This would be a step towards building an institution that we control and that serves our economic interest. By creating jobs for our youth and putting “Benjamin’s” in their pockets, this would be a major tool to reduce unemployment in our community. In addition to reducing unemployment, it would reduce crime and gangs because our youth would become self sufficient. They could then go to school (preferably Historically Black Institutions) to learn how to become managers, designers, marketers and business owners who could duplicate Jayzee’s business model. No longer would they feel they have to sell drugs to make a living. They could now make clean money that they earn legally, while providing a service to their community.
Other groups have come together to build their own economic institutions that serve their interest and we should do the same. They know that you control your own destiny when you control your own institutions.  Because when you own the institutions in your community, you can then set the policies that control it. You determine who gets hired, how much they make, what they make. What kind of benefits they get, their working conditions and everything else that it takes to run that business or institution. Developing your own institutions is necessary for survival. Because nobody else can determine if you work or how much you get paid to work. You make that decision based on the interest of your people.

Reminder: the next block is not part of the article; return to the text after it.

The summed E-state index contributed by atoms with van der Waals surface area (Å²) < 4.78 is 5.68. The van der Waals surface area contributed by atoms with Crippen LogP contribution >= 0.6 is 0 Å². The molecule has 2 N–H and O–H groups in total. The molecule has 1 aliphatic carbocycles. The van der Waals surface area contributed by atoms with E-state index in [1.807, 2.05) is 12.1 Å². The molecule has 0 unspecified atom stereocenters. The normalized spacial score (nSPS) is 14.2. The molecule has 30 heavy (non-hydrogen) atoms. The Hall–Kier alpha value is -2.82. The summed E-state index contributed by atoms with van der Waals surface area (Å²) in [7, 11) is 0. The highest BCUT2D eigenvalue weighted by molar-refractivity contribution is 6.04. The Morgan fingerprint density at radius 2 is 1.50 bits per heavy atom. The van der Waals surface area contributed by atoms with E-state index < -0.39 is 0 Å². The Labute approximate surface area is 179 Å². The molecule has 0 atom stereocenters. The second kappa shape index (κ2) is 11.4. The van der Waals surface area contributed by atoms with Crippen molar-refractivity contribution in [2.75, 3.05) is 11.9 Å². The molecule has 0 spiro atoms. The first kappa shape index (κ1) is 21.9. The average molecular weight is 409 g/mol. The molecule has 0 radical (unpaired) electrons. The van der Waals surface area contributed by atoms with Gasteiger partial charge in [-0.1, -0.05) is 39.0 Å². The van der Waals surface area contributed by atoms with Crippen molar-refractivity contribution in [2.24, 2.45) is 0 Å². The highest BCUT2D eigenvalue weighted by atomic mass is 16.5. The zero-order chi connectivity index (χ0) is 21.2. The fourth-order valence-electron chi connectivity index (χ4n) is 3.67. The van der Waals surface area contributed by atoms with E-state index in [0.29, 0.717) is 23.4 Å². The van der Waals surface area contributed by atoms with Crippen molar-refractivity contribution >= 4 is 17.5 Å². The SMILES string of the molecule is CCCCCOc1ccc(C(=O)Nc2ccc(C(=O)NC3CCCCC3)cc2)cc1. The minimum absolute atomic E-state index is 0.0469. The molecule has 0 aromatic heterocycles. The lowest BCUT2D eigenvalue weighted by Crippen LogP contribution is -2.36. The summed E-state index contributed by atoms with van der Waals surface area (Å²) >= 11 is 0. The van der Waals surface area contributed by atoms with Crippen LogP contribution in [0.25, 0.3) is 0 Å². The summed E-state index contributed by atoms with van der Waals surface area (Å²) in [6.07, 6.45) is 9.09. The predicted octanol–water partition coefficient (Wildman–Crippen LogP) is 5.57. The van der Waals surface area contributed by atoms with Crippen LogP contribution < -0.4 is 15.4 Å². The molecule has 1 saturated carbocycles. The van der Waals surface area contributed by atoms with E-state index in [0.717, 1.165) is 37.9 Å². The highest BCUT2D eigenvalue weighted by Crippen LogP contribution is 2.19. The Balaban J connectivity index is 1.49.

It is time that we understand the need to build our own institutions. We must be willing to build our own businesses by urging our leaders who have access to money and influence to come together and develop their own businesses and institutions, rather than begging someone else to treat us right at their businesses. This is how we turn ghettos into oasis’s, where no longer are we plagued by crime and violence, but rather by prosperity, pride and hope generated from our ability to provide for ourselves, our children and our people throughout the African Diaspora. Until we do that, we will continue to fight with police, store clerks and business owners who don’t look like us, who are only doing their job to protect the business or institution they work for or own. No longer will we feel betrayed because someone has profiled us as criminals and thieves. Because with ownership, we now have the resources and means to support ourselves by supporting the businesses and institutions that support us.
It’s time to rise up and build true economic power, with our own Jayzee’s, if we are to change our conditions and repair what was stolen from us during slavery.
Written by Kefing Moor

Administrator for http://www.Facebook.com/AfricanMarketMall

Contact me at http://www.AfricanMarketMall.WordPress.com, https://twittercom/kefingmoor or AfricanmarketMall@gmail.com

Sponsored by: http://www.ArdyssLife.com/EmmasPlace